Taking a systems perspective allows systems analysts to start broadly clarifying and understanding the various businesses with which they will come into contact. It is important that members of subsystems realize that their work is interrelated. Notice in the first figure illustrated below that the outputs from the production subsystems serve as inputs for marketing and that the outputs of marketing serve as new inputs for production. Neither subsystem can properly accomplish its goals without the other.
Problems occur when each manager possesses a different picture of the importance of his or her own functional subsystem. In the second figure shown below you can see that the marketing manager’s personal perspective shows the business as driven by marketing, with all other functional areas interrelated but not of central importance. By the same token, the perspective of a production manager positions production at the center of the business, with all other functional areas driven by it.
Outputs from one department serve as inputs for another such that subsystems are interrelated.
The relative importance of functional areas as revealed in the personal perspectives of managers takes on added significance when managers rise to the top through the ranks, becoming strategic managers. They can create problems if they overemphasize their prior functional information requirements in relation to the broader needs of the organization.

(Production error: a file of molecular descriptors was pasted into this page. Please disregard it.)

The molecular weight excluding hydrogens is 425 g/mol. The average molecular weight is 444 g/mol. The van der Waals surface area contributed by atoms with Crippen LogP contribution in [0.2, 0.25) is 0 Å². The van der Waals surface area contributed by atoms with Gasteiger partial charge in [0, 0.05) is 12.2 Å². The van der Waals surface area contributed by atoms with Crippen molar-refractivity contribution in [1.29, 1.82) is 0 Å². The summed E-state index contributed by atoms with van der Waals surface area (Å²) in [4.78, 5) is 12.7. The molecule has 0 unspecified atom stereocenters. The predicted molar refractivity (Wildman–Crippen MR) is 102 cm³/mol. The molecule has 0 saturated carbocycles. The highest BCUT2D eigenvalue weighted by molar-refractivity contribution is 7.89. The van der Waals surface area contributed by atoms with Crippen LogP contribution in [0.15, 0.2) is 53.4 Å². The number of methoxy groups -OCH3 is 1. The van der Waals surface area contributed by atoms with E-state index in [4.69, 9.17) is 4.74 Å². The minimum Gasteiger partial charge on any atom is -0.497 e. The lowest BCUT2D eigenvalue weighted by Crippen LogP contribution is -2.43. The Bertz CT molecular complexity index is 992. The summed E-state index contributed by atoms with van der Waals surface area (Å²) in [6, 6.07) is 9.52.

A depiction of the personal perspective of functional managers shows that they feature their own functional area as central to the organization.
For example, if a production manager is promoted but continues to stress production scheduling and performance of line workers, the broader aspects of forecasting and policy making may suffer. This tendency is a danger in all sorts of businesses: where engineers work their way up to become administrators of aerospace firms, college professors move from their departments to become deans, or programmers advance to become executives of software firms. Their tunnel vision often creates problems for the systems analyst trying to separate actual information requirements from desires for a particular kind of information.
- Organizations as Systems
- Virtual Organizations and Virtual Teams
- Taking a Systems Perspective
- Enterprise Systems: Viewing the Organization as a System
- Systems and the Context-Level Data Flow Diagram
- Systems and the Entity-Relationship Model
- Use Case Modeling / Use Case Symbols
- Use Case Relationships
- Developing Use Case Diagrams & Use Case Scenarios
- Use Case Levels (Use case Modeling)
- Levels of Management
- Organizational Culture